When I started writing Death and the Mason Jar, I had four primary characters around whom the story revolved. The cast of characters, as well as minor ones, came from all over the globe, as would be necessary in a book that deals with death and the imaginings of what comes next. It’s funny and dark, and poignant at times. I love this story more than I’ve ever loved any other (although I think I say that a lot.)
In the course of the story, the characters brush across old gods and folklore–who also need a place to go when they’ve been forgotten, the only true death of such beings–and one of them was a Jewish trickster character that I loved so much, he ended up being a character.
This hasn’t sat well in my writerly brain.
I’m big on diversity in my work. I don’t want everyone to be generic, or Italian/JerseyGirl/Connecticut housewife. As long as I’m not appropriating a culture, writing everyone as people, not as “insert ethnicity/ culture here,” I feel like I’m good. But I moved from writing a piece of folklore personified to a real being with a past and a motive and complicated culture. Long before the recent RWA and American Dirt fiascoes, this character has been making me squirm. Since these events, I’ve thought even harder about him, about his evolved place in my story. I’ve even dug in my heels (as some writer friends and my daughters can attest to) and declared I wasn’t changing my story to suit this uproar.
But I’m changing my story. My character. Not because I fear the uproar, but because I agree with it wholeheartedly, and have from the moment my character stopped being a folktale and became human. It took all that’s been happening–and will continue to happen, I hope–to push me into truly seeing it.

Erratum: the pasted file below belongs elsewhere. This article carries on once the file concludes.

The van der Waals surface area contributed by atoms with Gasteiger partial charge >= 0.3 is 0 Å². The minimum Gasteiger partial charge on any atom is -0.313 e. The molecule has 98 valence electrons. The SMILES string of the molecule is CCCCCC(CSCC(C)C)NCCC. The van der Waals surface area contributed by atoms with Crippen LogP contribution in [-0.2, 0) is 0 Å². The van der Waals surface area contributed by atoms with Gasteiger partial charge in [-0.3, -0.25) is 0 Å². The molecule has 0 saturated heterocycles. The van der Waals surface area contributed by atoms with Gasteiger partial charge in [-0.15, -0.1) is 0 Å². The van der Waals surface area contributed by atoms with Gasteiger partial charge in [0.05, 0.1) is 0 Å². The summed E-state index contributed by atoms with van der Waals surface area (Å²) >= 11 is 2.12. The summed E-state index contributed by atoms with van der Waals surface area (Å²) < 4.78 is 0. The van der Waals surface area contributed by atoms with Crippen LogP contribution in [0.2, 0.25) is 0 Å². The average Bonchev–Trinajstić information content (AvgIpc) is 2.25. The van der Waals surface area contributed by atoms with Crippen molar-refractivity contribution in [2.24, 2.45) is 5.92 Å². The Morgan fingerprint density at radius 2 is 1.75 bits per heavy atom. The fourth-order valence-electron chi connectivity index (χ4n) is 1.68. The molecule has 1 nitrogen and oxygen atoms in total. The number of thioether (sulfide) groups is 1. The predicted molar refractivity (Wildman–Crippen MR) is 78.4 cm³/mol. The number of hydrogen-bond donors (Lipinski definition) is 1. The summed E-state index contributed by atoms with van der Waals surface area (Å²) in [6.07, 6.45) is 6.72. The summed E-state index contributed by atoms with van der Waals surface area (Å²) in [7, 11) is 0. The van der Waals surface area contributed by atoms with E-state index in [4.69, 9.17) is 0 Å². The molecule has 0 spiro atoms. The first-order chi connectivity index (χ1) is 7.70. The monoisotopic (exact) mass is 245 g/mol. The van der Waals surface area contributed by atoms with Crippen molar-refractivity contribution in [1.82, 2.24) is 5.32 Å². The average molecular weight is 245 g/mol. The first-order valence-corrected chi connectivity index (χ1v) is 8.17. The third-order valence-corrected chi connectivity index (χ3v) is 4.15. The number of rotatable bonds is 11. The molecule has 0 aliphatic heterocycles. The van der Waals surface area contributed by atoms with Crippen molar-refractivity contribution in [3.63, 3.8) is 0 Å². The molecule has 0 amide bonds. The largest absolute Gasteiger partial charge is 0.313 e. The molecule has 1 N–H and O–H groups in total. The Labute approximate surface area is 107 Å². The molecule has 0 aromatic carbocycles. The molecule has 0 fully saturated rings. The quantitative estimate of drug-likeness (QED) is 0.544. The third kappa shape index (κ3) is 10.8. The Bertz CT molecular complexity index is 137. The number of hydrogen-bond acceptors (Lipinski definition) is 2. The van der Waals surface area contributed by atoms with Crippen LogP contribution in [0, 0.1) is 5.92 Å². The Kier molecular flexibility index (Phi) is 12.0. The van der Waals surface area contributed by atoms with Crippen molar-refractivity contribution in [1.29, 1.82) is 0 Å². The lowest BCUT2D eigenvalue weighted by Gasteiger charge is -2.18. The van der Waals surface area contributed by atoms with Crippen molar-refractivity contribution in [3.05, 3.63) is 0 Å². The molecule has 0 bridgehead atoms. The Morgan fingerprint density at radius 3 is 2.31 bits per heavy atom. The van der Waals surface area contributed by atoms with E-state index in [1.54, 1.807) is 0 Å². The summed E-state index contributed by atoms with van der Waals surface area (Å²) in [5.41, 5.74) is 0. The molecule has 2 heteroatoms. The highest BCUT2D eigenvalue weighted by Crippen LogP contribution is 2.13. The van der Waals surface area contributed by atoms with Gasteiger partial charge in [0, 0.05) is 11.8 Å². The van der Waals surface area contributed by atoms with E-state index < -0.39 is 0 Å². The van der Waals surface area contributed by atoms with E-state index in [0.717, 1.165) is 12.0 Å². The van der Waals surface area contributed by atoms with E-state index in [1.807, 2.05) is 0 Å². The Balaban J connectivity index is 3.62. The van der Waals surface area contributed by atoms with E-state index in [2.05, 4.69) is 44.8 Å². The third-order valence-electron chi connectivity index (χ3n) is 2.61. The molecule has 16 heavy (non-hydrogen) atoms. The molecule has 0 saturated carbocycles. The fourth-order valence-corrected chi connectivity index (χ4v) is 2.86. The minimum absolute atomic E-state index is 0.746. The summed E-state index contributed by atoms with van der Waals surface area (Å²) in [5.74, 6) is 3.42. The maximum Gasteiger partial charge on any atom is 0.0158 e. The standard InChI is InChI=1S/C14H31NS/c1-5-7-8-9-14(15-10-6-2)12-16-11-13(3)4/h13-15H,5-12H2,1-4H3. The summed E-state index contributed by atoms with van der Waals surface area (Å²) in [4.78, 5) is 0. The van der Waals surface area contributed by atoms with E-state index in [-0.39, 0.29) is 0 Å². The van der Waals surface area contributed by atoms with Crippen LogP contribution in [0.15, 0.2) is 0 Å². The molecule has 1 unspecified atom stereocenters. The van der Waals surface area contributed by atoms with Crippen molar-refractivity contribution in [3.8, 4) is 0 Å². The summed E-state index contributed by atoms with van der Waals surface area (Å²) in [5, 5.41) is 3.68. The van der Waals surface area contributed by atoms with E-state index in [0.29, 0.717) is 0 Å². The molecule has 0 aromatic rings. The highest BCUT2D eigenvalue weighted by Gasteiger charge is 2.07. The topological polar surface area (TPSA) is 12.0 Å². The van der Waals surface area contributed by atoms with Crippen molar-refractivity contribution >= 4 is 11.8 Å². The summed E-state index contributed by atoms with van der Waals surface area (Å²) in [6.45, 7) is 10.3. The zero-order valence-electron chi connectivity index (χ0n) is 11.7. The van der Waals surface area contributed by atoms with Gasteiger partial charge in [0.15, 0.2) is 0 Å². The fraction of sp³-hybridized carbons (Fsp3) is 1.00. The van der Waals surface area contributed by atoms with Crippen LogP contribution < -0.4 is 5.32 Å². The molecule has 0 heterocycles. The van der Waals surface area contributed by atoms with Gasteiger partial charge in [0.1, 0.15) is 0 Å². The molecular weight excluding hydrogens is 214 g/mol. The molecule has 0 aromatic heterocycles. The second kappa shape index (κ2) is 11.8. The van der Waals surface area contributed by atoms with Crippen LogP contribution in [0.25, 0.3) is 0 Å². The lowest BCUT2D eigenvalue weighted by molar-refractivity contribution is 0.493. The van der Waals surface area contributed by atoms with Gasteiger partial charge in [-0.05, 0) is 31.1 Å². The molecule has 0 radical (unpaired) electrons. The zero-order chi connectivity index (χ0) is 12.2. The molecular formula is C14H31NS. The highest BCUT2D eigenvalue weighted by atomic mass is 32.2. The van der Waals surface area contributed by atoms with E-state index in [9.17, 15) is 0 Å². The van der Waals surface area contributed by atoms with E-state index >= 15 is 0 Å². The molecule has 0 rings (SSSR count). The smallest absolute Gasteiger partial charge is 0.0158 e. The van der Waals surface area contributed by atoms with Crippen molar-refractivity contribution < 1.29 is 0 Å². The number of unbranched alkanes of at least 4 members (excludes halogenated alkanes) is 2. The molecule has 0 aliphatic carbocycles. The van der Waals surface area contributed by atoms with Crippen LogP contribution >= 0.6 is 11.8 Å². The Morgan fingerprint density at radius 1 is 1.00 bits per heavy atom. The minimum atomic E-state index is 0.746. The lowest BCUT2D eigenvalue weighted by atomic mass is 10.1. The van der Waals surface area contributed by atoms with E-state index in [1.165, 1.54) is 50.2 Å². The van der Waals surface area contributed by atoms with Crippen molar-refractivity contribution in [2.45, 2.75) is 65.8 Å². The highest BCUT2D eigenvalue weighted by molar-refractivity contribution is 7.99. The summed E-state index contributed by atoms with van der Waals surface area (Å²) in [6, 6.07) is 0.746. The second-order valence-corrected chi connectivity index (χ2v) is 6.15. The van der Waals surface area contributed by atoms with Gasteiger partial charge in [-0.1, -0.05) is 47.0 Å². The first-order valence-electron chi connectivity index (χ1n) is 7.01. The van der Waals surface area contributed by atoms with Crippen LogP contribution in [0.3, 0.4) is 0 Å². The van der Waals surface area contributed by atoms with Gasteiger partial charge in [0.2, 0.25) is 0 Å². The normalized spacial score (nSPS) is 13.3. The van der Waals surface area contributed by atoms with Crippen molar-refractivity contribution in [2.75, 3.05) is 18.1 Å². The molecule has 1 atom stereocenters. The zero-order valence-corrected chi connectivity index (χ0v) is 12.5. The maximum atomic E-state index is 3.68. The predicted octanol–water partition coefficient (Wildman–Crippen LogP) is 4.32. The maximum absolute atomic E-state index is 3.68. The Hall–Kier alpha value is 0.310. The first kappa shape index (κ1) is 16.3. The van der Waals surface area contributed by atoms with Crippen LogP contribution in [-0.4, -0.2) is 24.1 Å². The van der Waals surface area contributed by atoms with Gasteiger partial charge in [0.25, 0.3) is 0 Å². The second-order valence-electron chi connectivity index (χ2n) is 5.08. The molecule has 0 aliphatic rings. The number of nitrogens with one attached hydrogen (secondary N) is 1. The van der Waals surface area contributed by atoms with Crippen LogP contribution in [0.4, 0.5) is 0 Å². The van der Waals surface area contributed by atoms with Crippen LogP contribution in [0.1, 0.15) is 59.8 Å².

I’m keeping the character’s basics, and changing his ethnicity to one more in keeping with my own background. The result excites me entirely, because I can keep his backstory, his motives, his actions, but now they have more depth, because it will go from the poignantly obvious to the poignant question. The expected unexpected, as Agent-of-wonder Janna taught me. What had sadly become a caricature of someone I could never have done justice to is suddenly, and with only a few changed details, real and whole and entirely right.
Everyone else stays the same. Roland Nader, Emmet Bautista, Maria Violetta Teresa Abundante. And Aggie, with her mason jar. Writing them isn’t appropriating a culture or events I have no real experience to write authentically. They’re right. Absolutely.
The evolution of this book has been nothing short of astounding for me. It frustrates and thrills and teaches me something new on a(n almost) daily basis. I’ve said it to others and I’ll say it right here–if this one doesn’t top The Bar Harbor Retirement Home for Famous Writers (And Their Muses) I don’t think anything ever will. (Though I think I might say that a lot, too.)